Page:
You carry your cell phone around with you 24/7 and are constantly checking and sending texts, trying to catch up with people elsewhere--even as you interact with those around you less and less. You’re studying for your exam and the neighbours are still playing their annoying pop music next door. Whatever, facebook says your friends are partying this evening. You can study for your exam as you wait to get into the exam room, right? You’re walking to the grocery store when you run into that person you haven’t seen in forever! Two hours later you’re done your thirty minute shopping trip and you’re late for that date you had. Uh oh.
Everyday we are bombarded by a myriad of distractions, causing us to be in a constant state of rushed multi-tasking that hinders us from accomplishing those things that matter most. This self-inflicted pressure to be everywhere at once really seems to have become a part of our society, and in some instances maybe having a scattered focus is necessary. But these “instances” are not universal.
Focus, like most words, can mean different things in different contexts; when I use focus as a noun in this blog I usually mean the ability to forget all stimuli and all thoughts irrelevant to the task at hand. If the ultimate goal is the completion of the task to the best of the one’s abilities having a focus like this is absolutely vital.
|Wanna become less of a tourist?? Use focus!|
Today I’ve put together some tips on focusing from the knowledge I’ve acquired ski racing and from reading Pursuit of Excellence (see below). Although a lot of my tips come from a ski racing perspective, the essence of them can be applied to many other areas of life. Remember, what works for me may not work for you; that’s what makes life so interesting.
Tips on training your focus:
-- Read your way through In Pursuit of Excellence by Terry Orlick. It’s a great read and a great way to improve your focus and other mental aspects of performing one’s best.
-- Come up with your own “focus training routine”! What you wanna do is start out simple: make the commitment to take some time once a day or, if you’re kinda lazy, once a week, and practice focusing on different things:
1)You could practice by sitting with your eyes closed and, starting with your toes and ending with the top of your head or fingers, focus on what each part of your body is feeling at the given moment.
2)You could practice by visualizing yourself performing to the best of your abilities (this is like killing two birds with one stone ‘cause it builds your visualization skills too). I visualize myself skiing a section of familiar race course with the absolute best technique and pacing. If I wanna make it harder I imagine possible distractions and then practice overcoming them and returning to my best focus ASAP.
3) Practice using your focus to levitate your X-Wing out of the swamp.
Whatever you decide to do to train your focus, start with a practice time of no more than 10min. It’s really hard to maintain a top focus much longer without your mind starting to drift.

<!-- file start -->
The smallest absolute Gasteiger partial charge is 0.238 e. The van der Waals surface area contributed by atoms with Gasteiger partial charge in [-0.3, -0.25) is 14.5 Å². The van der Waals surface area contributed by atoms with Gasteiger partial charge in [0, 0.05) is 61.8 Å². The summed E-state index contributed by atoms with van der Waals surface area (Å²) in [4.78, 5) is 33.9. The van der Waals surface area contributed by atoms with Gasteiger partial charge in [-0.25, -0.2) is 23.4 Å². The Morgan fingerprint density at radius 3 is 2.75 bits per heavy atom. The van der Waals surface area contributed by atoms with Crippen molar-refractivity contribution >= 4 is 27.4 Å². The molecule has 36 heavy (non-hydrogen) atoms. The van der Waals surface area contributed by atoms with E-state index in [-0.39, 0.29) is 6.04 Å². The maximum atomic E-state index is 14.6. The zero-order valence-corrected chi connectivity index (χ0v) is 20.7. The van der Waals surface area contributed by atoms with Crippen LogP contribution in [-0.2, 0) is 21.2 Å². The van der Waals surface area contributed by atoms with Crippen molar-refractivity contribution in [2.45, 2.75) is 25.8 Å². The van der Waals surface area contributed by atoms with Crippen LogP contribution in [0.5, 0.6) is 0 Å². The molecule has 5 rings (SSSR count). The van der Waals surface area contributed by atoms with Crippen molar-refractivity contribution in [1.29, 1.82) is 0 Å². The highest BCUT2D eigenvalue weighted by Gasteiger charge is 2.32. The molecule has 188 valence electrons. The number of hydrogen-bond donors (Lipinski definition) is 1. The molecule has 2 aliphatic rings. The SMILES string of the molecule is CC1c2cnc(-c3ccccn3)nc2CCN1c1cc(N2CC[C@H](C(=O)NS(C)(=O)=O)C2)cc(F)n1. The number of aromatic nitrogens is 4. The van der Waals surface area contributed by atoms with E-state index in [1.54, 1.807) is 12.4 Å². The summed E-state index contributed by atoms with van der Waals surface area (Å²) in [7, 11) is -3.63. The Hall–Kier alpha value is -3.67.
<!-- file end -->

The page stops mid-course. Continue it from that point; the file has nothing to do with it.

--Practice focusing on particular objectives when at practice. It may not be a race situation but it’s the next best thing.
--Treat every time trial as if it was a race! Use these opportunities to learn about and practice your performance focus.
So you’re at your performance, you’ve trained your body and your mind and you think you’re ready to go. What can you do to make sure that you’re focus snaps into place when you need it? Well, for starters, you can start by asking yourself this question a bit earlier...
--In the day(s) leading up to your performance make sure to take the time to visualize yourself performing at your best in the environment where your race (or event) will take place. Come up with solid goals and come up with a way of making sure you stay motivated when you’re out there doing what you do. I like to come up with key phrases to tell myself when I feel my focus or motivation leaving me before or during my ski race. Ex: “Relax”, “Time to go!” “Today only happens once: make it count” “Choose to hurt”.
--Race day: Find a way to get yourself in “the zone”, to “find your flow”, to be Zen. I do this by closing my eyes and listing to music, by going over my key phrases (see above) or by praying.
--At the start/during the race:
The most important thing to realize about focus is that FOCUS CAN NOT BE FORCED. Yep, deal with it. With this in mind, the most important thing you can realize at the start gate is that--and I’m assuming you’re passionate about what you do--you are out there for one reason and one reason alone: to revel in doing what you do to the best of your abilities. For me, I tell myself: “I am here for one reason only: to ski on this race course on this day as fast as I possibly can.”
If you’re at the start line on race day and you are focused on end results or on consequences you are almost guarantied to not find your focus. Sorry.
Armed with a strong focus you will be like Aragorn in Lord of The Rings: “A day may come when the courage of men fails, when we forsake our friends and break all bonds of fellowship, but it is not this day!!!!”. With a strong focus you will continue to hold back “this day”.
Dream big, people!!
P.S. Next blog post will be a video blog! Stoked.